Institute of Advanced Study Presents

Itasca: Reimagining a Scientific Field Station as Common Ground

Featuring Jonathan Schilling
Past event
Feb 04, 2021
A patch of bright green moss, a female with blonde hair looks closely at the moss and is holding a small scientific instrument.

Featuring Jonathan S. Schilling
Professor, Plant & Microbial Biology
Director, Itasca Biological Station & Laboratories

Jonathan’s talk will cover aspects of his own science background and mid-career transition to become Director at a scientific field station in northern Minnesota. He will introduce us to the Itasca Biological Station and Laboratories, a field station since 1909 within Itasca State Park boundaries and located at the headwaters of the Mississippi River. The focus at Itasca, since its inception, has been to enable basic biological and ecological science that might, in turn, inform wise practice in the conservation of nature. The talk will, as his title suggests, aim to share what field stations already provide as well as what they might enable, going forward, by opening doors to new interests that are similarly grounded in the meaning of place.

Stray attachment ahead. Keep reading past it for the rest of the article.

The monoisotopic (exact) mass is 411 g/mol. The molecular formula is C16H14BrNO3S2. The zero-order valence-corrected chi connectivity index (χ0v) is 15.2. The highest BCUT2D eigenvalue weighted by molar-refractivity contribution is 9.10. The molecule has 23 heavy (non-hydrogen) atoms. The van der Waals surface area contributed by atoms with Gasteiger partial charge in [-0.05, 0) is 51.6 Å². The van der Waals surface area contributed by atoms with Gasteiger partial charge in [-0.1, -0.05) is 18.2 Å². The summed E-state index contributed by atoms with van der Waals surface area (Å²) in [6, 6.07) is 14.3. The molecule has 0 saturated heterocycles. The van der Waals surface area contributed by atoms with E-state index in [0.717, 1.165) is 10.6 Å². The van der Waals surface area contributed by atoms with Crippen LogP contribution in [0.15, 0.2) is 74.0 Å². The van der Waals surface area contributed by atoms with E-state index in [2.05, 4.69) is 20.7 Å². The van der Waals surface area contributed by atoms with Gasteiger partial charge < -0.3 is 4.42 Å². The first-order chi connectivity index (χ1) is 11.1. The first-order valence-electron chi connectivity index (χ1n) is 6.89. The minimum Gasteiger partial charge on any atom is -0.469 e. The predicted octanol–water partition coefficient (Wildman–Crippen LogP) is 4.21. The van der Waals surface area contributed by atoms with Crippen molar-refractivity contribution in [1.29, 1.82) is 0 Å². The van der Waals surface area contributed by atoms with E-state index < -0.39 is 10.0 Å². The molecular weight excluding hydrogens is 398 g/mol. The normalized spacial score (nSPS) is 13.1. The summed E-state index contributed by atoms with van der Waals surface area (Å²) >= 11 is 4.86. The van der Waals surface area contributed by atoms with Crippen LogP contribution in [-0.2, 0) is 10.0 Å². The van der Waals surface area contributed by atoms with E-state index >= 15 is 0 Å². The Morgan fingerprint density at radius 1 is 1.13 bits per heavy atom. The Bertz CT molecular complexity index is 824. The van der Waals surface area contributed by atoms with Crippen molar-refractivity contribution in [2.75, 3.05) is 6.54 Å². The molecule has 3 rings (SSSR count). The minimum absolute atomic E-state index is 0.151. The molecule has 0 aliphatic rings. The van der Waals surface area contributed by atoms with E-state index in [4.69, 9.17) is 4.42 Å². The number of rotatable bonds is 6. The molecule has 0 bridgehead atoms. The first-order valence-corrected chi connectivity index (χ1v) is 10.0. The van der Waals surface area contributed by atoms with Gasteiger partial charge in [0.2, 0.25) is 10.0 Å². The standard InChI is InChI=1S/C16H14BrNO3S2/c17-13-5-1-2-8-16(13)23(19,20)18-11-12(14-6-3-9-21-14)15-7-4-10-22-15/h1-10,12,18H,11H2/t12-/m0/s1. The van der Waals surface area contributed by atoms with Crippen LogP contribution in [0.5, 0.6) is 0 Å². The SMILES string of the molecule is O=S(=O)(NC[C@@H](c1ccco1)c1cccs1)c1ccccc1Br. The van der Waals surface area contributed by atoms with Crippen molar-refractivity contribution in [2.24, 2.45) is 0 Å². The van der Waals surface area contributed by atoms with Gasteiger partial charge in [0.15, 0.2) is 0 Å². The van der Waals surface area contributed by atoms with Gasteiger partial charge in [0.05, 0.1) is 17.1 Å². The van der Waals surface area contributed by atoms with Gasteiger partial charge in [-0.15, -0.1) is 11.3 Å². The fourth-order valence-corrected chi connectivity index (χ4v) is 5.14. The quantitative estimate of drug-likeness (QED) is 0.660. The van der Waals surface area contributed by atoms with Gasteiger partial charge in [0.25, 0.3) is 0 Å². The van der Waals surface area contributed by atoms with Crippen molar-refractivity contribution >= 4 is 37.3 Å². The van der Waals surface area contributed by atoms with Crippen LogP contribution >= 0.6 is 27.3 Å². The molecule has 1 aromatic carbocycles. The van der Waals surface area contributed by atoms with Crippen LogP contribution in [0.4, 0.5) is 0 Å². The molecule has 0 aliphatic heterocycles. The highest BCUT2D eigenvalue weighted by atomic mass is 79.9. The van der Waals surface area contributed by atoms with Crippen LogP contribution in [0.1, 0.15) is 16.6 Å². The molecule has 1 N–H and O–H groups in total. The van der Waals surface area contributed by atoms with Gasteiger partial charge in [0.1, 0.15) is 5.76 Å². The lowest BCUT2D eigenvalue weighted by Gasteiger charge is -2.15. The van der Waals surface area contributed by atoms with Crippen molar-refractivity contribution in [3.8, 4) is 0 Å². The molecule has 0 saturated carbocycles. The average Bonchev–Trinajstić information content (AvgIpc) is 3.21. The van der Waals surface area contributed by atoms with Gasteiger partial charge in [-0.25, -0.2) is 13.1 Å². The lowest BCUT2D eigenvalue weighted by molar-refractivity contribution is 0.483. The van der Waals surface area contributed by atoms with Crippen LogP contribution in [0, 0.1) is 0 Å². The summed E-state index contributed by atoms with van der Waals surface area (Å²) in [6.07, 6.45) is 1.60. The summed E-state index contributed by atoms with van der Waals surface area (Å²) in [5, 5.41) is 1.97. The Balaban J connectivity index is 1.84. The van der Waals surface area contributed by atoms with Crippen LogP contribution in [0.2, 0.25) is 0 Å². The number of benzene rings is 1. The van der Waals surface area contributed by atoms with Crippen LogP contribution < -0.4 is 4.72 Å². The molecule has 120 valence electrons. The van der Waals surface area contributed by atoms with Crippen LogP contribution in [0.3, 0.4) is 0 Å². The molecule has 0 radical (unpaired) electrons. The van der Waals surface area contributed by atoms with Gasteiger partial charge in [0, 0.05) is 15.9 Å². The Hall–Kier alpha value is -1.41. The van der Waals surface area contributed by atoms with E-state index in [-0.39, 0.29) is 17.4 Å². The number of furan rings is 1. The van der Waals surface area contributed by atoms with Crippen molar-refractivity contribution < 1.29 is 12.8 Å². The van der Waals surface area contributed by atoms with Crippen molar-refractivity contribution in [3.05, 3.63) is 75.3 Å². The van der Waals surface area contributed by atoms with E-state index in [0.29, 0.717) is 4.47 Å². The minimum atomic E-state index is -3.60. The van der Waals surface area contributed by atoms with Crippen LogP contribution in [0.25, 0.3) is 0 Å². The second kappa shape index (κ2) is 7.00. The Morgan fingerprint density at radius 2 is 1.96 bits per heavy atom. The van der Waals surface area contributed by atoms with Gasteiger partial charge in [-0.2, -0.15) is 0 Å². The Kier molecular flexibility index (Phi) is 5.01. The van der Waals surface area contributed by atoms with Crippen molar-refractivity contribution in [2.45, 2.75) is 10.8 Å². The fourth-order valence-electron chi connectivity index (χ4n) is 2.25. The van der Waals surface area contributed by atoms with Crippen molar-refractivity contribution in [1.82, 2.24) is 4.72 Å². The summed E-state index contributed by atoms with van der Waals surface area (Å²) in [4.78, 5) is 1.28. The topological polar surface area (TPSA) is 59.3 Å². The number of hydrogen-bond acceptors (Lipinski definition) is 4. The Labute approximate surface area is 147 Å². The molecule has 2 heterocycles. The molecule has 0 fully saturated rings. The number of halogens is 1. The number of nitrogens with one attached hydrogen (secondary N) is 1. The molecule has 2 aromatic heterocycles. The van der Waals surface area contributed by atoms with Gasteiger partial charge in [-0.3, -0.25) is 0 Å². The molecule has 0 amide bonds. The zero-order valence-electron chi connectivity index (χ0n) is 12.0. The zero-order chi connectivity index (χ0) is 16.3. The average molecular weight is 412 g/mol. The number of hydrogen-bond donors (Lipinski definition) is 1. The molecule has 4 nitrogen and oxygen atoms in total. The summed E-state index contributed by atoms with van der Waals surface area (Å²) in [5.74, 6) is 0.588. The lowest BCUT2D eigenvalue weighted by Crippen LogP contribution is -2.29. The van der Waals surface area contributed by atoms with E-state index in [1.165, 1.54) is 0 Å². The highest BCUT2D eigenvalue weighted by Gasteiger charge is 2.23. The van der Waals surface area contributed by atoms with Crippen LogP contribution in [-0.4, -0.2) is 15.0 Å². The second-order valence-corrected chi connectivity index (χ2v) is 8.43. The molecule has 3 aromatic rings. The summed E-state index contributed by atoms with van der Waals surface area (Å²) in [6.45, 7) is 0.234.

Jonathan Schilling has been at the University of Minnesota since 2006, focusing on the study of fungi (mycology). His research grants over the years have included three ‘Early Career’ awards from the Andrew W. Mellon Foundation, the University of Minnesota’s Institute on the Environment, and the U.S. Department of Energy. He currently manages a laboratory of 10 students, postdoctoral scholars, and technicians in Saint Paul, studying fungal biology and the fungal role in recycling carbon and other elements in nature. Jonathan became Director of the Itasca Biological Station and Laboratories in 2018. In his own words, “I came to Itasca with a commitment to the environment and with two goals: 1) to take my research program ‘beyond the microcosm’ and into the complexities of natural communities, and 2) to re-imagine the conservation roots of a scientific field station by welcoming all to collaborate and capture the light of a place."